Everything in space moves.
Planets orbit stars, moons circle planets, stars orbit inside galaxies. Even galaxies themselves — those immense structures of billions of stars, gas clouds, dark matter, and dust — all move through space, their trajectories determined by the force of gravity of other galaxies around them.
Because these objects are all so terribly distant from us, they appear motionless in the sky, unchanging. But, over sufficient time, the stars can be seen to move. Astronomers call this proper motion (meaning a motion across the sky due to the star's actual movement in space), and it was Edmund Halley (of comet fame) who first noticed that some bright stars didn't appear to be in the same place in the sky he saw versus what was on the maps used by ancient astronomers.
The proper motions of stars are now measured routinely. We have big telescopes, accurate images, and a long baseline of time to see this movement, tiny as it may be. A huge leap in this field was provided by the ESA's Gaia satellite, which orbits the Sun about 1.5 million kilometers out from Earth's orbit. It scans the entire sky, measuring the positions, motions, and colors of well over a billion objects in the sky. Because of its phenomenal accuracy (and long time baseline; the new data release covers 34 months of observations) it has revealed a vast wealth of information about the structure of our Milky Way galaxy and the motions of the stars inside it.
But… the Milky Way is part of a small clutch of galaxies called the Local Group, roughly ten million light years across. The biggest and most massive members are us and the Andromeda Galaxy, with dozens of smaller galaxies as well. These constituent galaxies are so far away that their motions are incredibly tiny. Still, over the years, Hubble observations of the Andromeda Galaxy have confirmed it is moving toward us and we will eventually collide. Also, two biggish satellites of the Milky Way, the Large and Small Magellanic Clouds, are close enough that their motions have been measured as well.
But what of all those dwarf galaxies in the Local Group? If you had asked me yesterday, I'd have said their motions are too small and they are too far away from us to measure. But I'd have been wrong.
A paper recently published by a team of astronomers used Gaia to investigate these galaxies. They looked at stars in 74 dwarf galaxies in the Local Group (which includes a few whose status in the Group is unclear). Incredibly, they found what they consider to be reliable motions for 66 of them. Most are within 1.5 million light years of the Milky Way, but some are as far as 4.5 million light years from us.
Doing this is painstaking work. First, we are inside the Milky Way, so when you look toward any particular galaxy outside ours, there are local stars in the way. Sometimes it's easy to know which galaxy they belong to, but for most it's not. They used various schemes to figure that out (for example, looking at the colors and ages of stars to see if they make sense for the host galaxy), and were able to get enough stars in these galaxies to see the motions over the 34 months covered by the Gaia observations.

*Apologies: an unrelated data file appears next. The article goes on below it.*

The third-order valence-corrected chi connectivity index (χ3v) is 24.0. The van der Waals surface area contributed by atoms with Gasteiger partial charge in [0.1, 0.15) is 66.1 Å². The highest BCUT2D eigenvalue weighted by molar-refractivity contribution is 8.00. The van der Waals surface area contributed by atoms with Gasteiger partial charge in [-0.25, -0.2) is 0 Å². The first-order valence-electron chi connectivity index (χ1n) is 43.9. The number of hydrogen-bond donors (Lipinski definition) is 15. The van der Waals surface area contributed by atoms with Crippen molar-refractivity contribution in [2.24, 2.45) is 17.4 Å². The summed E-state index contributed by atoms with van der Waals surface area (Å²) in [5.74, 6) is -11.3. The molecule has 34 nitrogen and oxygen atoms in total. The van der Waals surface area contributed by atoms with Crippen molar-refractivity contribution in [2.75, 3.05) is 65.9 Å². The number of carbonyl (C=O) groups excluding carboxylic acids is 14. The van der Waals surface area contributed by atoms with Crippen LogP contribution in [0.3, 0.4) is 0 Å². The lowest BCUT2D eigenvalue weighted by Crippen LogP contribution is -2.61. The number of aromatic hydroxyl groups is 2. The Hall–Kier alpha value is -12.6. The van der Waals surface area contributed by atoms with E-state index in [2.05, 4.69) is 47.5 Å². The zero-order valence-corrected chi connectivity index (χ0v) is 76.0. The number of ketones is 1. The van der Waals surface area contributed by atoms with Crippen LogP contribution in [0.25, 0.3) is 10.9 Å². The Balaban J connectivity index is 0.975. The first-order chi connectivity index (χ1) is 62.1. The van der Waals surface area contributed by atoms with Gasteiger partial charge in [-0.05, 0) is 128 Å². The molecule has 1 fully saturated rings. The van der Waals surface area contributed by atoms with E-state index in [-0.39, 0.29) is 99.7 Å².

The results from this work are a treasure trove for astronomers. For example, they found that six of these galaxies appear to be physically linked (that is, orbiting or being influenced by) the Large Magellanic Cloud. Given that this is a satellite of the Milky Way, that makes these smaller galaxies satellites of satellites! Cool.
It gets better. The motions are not just the speed of these objects but also the direction. Knowing the distance to these galaxies and the mass of the Milky Way, the past and future positions of the galaxies can be calculated as well (like how we can predict where planets in our solar system will be given their motion around the Sun due to the Sun's gravity, which depends on its mass). They had to include the mass of the Large Magellanic Cloud as well, since it has roughly 10% as much mass as our galaxy, to be accurate.
The mass of the Milky Way isn't well known, so they used two values, 900 billion and 1.6 trillion times the mass of the Sun. They were able then to get preliminary orbits for the Milky Way dwarf galaxy satellites, and find that some are not bound to our galaxy — so they're not satellites at all — and will eventually leave our vicinity. They found some plunge through the disk of the Milky Way within a few tens of thousands of light years from the center, and that those on orbits that get closer to the Milky Way center tend to be smaller than galaxies that keep their distance. This is likely due to the huge gravity of the Milky Way stripping stars out of ones that get too close.
The science of this will be extremely interesting to astronomers, and as Gaia keeps observing the sky the time baseline will get longer, and the measurements more accurate.
But that's not what amazes me, honestly. What has my head spinning is that this can be done at all. The stars we see are close to us, relatively speaking, just trillions to a few quadrillion kilometers away. Some of these galaxies are 45 quintillion kilometers from us — 4.5 x 1018 km! Being able to directly see the motions of the stars in those galaxies as the galaxies themselves move in response to the Milky Way's gravity… it's almost absurd. Yet here we are.
It seems like magic, but it's not. It's science. And, like those galaxies, it has a speed and direction. While it may sometimes be slow, and the direction sometimes veers here and there, over time science makes its way toward truth, revealing the entire Universe to us along the way.
Tip o' the dew shield to astronomer Ronald Drimmel, who tweeted about this paper.